Amid rising pressure to bring in significant relief measures to combat the current international emergency, Chancellor Rishi Sunak implied ahead of time that he could only do so much.
Speaking at the weekend, he acknowledged concerns about price hikes and inflation, vowing to stand by people in the same way he’s “done over the past couple of years”. But, in the same breath, the Chancellor warned that the Government couldn’t “completely protect people against some of the difficult times ahead”.
After all, this year’s Spring Statement was only ever intended to be an economic update, released alongside the Office of Budget Responsibility’s new forecast.
Now, against the backdrop of the most turbulent period in recent European history, a soaring cost of living crisis with inflation hitting a 30 year high, and on the second anniversary of the UK’s first lockdown, we’ve received slightly more than a brief update.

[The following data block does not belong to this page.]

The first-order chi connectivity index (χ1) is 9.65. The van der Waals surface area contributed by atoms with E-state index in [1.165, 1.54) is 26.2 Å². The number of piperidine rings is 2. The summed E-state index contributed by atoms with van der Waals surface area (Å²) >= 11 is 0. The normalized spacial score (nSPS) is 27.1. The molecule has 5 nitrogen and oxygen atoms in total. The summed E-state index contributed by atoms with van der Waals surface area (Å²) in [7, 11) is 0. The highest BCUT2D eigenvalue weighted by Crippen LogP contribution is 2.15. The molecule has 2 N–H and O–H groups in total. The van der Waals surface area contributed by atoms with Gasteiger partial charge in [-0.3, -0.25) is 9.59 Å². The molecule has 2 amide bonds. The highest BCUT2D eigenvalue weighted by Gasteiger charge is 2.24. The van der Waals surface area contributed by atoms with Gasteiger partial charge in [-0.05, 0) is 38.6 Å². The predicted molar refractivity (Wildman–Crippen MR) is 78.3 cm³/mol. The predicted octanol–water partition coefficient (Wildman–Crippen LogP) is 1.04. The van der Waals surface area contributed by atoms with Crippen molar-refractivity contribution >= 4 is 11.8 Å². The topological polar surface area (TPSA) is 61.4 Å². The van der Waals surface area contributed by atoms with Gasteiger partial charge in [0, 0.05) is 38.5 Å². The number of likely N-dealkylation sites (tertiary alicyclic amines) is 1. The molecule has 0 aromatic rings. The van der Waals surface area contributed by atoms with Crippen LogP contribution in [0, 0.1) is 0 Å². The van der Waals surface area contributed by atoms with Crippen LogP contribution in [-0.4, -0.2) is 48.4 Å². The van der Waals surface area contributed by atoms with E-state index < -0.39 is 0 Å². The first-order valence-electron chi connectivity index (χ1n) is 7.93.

To begin with, Sunak emphasised that the “measures taken to sanction Putin’s regime are not cost-free for those of us at home” and that the OBR had reported “unusually high levels of uncertainty” about the future of the UK’s economy.
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